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13727Re: [PPLetterpress] polymer versus lead type

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  • Kathleen Whalen
    Feb 3, 2014
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      Quarter inch bar is not likely to be flexing over 27 or so, inches, unless
      under pressure - I'd first look to the problem as more likely to be in the
      pressure of the ink distribution system being mal-adjusted. But as I
      remember it, the ink distribution mechanism just works by friction on the
      inking roller - it would be odd indeed in Vandercook didn't get that right
      and no-one noticed it before. Which, on Holmesian principles, takes you to a
      rubber roller that's too soft, eh? Is there a visible flat spot between the
      steel drum and the inking roller? Can the inking roller be raised to suit
      the surface being printed from? Is the diameter of the new roller correct?

      I suppose it could be different in different parts of the world, but here
      the cores are not damaged by rubber removal (old rubber is cut off with a
      knife), and the fix on the core is made by adding a wide and tight spiral of
      string to the core before the rubber goes on and they are vulcanised to
      acquire the Shore number required and then turned in a lathe to the exact
      dimension required.

      It shouldn't be difficult to use the Yellow Pages to arrange a visit to a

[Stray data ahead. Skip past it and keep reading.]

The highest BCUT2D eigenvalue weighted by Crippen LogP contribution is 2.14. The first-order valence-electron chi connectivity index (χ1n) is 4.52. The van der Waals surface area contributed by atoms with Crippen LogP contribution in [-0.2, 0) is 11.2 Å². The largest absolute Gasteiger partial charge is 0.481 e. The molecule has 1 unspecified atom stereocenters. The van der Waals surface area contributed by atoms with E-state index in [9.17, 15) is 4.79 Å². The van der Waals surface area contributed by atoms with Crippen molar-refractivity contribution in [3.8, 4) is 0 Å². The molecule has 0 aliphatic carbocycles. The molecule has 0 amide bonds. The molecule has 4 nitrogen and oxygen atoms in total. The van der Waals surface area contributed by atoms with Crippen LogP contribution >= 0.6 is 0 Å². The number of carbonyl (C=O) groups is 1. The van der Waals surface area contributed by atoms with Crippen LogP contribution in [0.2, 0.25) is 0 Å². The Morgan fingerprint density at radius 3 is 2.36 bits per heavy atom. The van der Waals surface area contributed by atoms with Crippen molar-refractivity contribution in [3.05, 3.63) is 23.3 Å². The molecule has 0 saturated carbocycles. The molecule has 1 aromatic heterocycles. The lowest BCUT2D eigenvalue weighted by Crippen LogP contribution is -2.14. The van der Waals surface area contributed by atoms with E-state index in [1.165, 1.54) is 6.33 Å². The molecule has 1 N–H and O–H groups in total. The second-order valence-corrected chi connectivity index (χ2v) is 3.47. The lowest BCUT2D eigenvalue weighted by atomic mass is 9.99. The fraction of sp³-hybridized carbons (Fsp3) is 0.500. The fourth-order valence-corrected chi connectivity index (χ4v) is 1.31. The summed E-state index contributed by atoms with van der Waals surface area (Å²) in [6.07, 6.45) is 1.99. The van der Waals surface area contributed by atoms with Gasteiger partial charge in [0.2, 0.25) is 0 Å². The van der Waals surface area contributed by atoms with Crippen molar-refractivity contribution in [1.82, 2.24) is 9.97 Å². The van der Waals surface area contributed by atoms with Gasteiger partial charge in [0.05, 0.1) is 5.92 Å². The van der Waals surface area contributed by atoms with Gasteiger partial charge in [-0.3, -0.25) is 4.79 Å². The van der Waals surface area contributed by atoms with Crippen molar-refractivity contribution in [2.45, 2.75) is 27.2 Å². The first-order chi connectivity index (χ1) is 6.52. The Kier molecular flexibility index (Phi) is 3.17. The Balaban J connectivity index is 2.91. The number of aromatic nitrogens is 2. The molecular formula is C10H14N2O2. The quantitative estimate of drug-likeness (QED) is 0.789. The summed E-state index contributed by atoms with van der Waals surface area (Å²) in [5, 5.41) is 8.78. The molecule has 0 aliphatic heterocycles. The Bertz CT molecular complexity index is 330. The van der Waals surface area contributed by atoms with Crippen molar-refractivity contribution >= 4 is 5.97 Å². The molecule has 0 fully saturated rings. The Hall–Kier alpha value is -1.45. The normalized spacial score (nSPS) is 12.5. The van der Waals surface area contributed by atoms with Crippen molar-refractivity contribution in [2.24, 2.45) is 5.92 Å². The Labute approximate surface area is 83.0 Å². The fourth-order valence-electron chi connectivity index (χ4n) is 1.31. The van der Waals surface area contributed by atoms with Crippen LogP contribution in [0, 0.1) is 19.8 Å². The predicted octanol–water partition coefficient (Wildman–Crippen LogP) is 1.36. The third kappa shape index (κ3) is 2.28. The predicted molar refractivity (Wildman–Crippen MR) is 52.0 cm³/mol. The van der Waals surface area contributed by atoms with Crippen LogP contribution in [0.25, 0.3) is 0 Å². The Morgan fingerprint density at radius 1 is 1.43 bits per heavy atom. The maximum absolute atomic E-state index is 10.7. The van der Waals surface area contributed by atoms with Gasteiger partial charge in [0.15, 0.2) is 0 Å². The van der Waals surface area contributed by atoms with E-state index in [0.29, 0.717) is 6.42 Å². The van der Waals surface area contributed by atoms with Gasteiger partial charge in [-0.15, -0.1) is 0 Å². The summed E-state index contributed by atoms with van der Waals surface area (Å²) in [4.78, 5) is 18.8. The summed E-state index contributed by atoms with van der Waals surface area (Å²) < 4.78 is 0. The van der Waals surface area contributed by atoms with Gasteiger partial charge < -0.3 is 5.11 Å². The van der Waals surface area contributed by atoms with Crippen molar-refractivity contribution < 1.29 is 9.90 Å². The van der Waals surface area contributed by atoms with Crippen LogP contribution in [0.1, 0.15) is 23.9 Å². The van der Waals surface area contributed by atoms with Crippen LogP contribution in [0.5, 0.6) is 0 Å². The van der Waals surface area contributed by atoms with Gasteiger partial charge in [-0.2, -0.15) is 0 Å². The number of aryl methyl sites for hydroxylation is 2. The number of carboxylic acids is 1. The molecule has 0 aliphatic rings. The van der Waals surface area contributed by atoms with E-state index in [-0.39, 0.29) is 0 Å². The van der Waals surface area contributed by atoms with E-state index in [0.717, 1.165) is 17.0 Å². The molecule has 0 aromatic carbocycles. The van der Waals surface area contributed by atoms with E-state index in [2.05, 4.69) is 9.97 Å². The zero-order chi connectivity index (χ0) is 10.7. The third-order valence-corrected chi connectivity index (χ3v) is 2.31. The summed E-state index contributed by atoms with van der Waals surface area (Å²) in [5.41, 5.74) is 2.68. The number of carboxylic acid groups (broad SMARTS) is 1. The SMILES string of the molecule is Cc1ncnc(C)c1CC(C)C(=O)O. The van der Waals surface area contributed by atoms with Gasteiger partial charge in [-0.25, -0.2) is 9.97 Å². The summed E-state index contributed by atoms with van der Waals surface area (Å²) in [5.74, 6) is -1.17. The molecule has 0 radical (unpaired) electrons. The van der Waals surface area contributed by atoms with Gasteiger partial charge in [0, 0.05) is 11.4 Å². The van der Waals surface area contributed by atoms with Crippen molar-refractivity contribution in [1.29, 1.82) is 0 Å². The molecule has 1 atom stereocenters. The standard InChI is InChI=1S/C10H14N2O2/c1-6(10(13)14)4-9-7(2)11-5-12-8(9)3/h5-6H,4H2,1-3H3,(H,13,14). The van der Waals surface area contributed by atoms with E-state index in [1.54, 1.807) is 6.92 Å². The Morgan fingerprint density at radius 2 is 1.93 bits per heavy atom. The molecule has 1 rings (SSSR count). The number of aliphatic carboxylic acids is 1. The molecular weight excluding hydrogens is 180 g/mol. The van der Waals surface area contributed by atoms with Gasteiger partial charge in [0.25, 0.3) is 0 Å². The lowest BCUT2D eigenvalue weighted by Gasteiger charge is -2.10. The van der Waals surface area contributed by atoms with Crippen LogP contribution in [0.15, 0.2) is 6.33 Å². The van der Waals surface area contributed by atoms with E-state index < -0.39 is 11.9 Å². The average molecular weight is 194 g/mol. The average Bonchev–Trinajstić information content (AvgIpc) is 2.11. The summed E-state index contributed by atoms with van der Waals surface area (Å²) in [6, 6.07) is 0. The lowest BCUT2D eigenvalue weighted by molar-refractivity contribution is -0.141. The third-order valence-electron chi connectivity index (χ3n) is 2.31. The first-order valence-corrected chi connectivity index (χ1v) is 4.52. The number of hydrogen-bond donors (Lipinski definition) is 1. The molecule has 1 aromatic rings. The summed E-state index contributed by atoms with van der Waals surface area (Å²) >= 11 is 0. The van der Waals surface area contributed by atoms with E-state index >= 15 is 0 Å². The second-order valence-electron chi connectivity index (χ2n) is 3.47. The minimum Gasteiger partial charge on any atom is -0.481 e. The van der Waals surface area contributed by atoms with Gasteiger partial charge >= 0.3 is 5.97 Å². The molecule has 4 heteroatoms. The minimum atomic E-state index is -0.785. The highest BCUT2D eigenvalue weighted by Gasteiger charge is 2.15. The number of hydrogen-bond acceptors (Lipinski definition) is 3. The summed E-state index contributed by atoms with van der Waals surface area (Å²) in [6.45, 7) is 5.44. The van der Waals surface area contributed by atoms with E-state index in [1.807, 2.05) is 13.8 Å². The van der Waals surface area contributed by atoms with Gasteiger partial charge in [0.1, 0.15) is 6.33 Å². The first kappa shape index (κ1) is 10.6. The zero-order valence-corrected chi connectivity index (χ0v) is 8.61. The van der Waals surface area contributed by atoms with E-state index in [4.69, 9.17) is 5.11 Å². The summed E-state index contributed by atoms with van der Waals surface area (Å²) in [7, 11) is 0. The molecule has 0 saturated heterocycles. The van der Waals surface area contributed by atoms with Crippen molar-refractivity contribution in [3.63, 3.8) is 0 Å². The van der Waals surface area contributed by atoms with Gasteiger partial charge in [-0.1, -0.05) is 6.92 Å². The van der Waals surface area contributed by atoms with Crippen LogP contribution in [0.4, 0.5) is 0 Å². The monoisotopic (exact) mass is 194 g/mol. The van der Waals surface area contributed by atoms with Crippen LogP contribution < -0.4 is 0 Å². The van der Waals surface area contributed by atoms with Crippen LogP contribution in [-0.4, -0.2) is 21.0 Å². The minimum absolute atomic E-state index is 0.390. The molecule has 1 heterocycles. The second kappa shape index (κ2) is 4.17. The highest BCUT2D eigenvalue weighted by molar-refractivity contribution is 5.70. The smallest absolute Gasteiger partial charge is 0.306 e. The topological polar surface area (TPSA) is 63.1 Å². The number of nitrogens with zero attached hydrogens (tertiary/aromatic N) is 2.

roller manufacturer, and one as close to home as possible is always a good
      idea for any supplier. Rollers are widely used in any number of industrial
      processes, not just for printing machines - those manufacturers I've been to
      have all been happy to show the process, and like the rest of us somewhat
      flattered that someone shows an interest, and it goes a long way in avoiding
      pointless discussion. Another series of fault-lines in the digital world.

      Graham Moss
      Incline Press
      36 Bow Street
      Oldham OL1 1SJ England

      news blog: http://www.inclinepress.wordpress.com

      On 2/2/14 21:11, "Kevin Martin" <kpmartin@...> wrote:

      > As I understand it, then, the issue is that in stripping the old covering and
      > prepping for the new, some metal is removed from the core each time. One would
      > hope that a person recovering a roller would notice that the core is already
      > roughened and not do it again, but then if the old covering is well adhered to
      > the metal, cleaning it all off without removing metal could be a problem.
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